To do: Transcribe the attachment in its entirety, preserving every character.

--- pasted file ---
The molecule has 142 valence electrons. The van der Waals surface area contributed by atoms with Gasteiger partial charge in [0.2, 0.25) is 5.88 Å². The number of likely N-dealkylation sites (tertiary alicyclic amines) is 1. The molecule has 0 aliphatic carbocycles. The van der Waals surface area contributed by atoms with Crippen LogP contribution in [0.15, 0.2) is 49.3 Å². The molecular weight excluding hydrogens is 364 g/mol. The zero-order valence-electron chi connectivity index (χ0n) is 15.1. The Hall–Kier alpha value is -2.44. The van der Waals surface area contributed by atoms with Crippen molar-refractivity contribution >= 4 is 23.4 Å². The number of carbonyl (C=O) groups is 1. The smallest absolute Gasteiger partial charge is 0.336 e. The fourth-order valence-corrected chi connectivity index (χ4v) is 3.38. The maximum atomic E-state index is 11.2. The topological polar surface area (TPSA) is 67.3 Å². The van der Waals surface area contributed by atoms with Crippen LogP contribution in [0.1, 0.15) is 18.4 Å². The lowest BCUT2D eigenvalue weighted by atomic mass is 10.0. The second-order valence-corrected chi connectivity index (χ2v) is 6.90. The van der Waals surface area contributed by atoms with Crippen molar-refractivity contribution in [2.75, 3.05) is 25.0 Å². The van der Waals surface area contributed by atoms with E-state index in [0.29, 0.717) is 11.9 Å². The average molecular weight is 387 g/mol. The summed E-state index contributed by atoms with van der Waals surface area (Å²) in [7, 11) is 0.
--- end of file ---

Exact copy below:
The molecule has 142 valence electrons. The van der Waals surface area contributed by atoms with Gasteiger partial charge in [0.2, 0.25) is 5.88 Å². The number of likely N-dealkylation sites (tertiary alicyclic amines) is 1. The molecule has 0 aliphatic carbocycles. The van der Waals surface area contributed by atoms with Crippen LogP contribution in [0.15, 0.2) is 49.3 Å². The molecular weight excluding hydrogens is 364 g/mol. The zero-order valence-electron chi connectivity index (χ0n) is 15.1. The Hall–Kier alpha value is -2.44. The van der Waals surface area contributed by atoms with Crippen molar-refractivity contribution >= 4 is 23.4 Å². The number of carbonyl (C=O) groups is 1. The smallest absolute Gasteiger partial charge is 0.336 e. The fourth-order valence-corrected chi connectivity index (χ4v) is 3.38. The maximum atomic E-state index is 11.2. The topological polar surface area (TPSA) is 67.3 Å². The van der Waals surface area contributed by atoms with Crippen LogP contribution in [0.1, 0.15) is 18.4 Å². The lowest BCUT2D eigenvalue weighted by atomic mass is 10.0. The second-order valence-corrected chi connectivity index (χ2v) is 6.90. The van der Waals surface area contributed by atoms with Crippen molar-refractivity contribution in [2.75, 3.05) is 25.0 Å². The van der Waals surface area contributed by atoms with E-state index in [0.29, 0.717) is 11.9 Å². The average molecular weight is 387 g/mol. The summed E-state index contributed by atoms with van der Waals surface area (Å²) in [7, 11) is 0.